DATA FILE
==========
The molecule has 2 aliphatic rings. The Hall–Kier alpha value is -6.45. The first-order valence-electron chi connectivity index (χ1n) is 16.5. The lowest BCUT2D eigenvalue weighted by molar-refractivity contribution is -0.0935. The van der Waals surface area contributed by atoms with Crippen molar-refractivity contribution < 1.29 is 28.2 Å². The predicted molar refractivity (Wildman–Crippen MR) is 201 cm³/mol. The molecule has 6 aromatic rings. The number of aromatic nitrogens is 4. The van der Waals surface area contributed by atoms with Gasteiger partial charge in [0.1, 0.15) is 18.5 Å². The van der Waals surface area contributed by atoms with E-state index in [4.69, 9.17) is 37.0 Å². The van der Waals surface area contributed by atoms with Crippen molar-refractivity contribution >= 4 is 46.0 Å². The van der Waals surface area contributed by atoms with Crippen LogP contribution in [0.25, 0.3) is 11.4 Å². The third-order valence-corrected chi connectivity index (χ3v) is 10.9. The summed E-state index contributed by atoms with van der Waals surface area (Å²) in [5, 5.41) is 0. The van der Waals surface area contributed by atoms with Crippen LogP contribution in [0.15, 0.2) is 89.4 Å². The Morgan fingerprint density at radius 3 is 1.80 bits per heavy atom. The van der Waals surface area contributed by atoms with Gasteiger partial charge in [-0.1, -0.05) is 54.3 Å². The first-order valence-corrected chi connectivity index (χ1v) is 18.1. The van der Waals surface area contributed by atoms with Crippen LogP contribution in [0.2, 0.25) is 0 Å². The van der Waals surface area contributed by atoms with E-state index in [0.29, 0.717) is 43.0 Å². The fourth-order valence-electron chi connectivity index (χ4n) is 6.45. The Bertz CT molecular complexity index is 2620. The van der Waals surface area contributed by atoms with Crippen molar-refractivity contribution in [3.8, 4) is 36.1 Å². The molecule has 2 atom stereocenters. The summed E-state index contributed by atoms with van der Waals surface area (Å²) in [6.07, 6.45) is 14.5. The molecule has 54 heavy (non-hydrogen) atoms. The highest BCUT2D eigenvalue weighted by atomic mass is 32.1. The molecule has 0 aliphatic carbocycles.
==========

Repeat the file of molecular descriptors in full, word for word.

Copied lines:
The molecule has 2 aliphatic rings. The Hall–Kier alpha value is -6.45. The first-order valence-electron chi connectivity index (χ1n) is 16.5. The lowest BCUT2D eigenvalue weighted by molar-refractivity contribution is -0.0935. The van der Waals surface area contributed by atoms with Crippen molar-refractivity contribution < 1.29 is 28.2 Å². The predicted molar refractivity (Wildman–Crippen MR) is 201 cm³/mol. The molecule has 6 aromatic rings. The number of aromatic nitrogens is 4. The van der Waals surface area contributed by atoms with Gasteiger partial charge in [0.1, 0.15) is 18.5 Å². The van der Waals surface area contributed by atoms with E-state index in [4.69, 9.17) is 37.0 Å². The van der Waals surface area contributed by atoms with Crippen molar-refractivity contribution >= 4 is 46.0 Å². The van der Waals surface area contributed by atoms with Crippen LogP contribution in [0.25, 0.3) is 11.4 Å². The third-order valence-corrected chi connectivity index (χ3v) is 10.9. The summed E-state index contributed by atoms with van der Waals surface area (Å²) in [5, 5.41) is 0. The van der Waals surface area contributed by atoms with Crippen LogP contribution in [0.15, 0.2) is 89.4 Å². The Morgan fingerprint density at radius 3 is 1.80 bits per heavy atom. The van der Waals surface area contributed by atoms with Gasteiger partial charge in [-0.1, -0.05) is 54.3 Å². The first-order valence-corrected chi connectivity index (χ1v) is 18.1. The van der Waals surface area contributed by atoms with Crippen LogP contribution in [0.2, 0.25) is 0 Å². The van der Waals surface area contributed by atoms with E-state index in [0.29, 0.717) is 43.0 Å². The fourth-order valence-electron chi connectivity index (χ4n) is 6.45. The Bertz CT molecular complexity index is 2620. The van der Waals surface area contributed by atoms with Crippen molar-refractivity contribution in [3.8, 4) is 36.1 Å². The molecule has 2 atom stereocenters. The summed E-state index contributed by atoms with van der Waals surface area (Å²) in [6.07, 6.45) is 14.5. The molecule has 54 heavy (non-hydrogen) atoms. The highest BCUT2D eigenvalue weighted by atomic mass is 32.1. The molecule has 0 aliphatic carbocycles.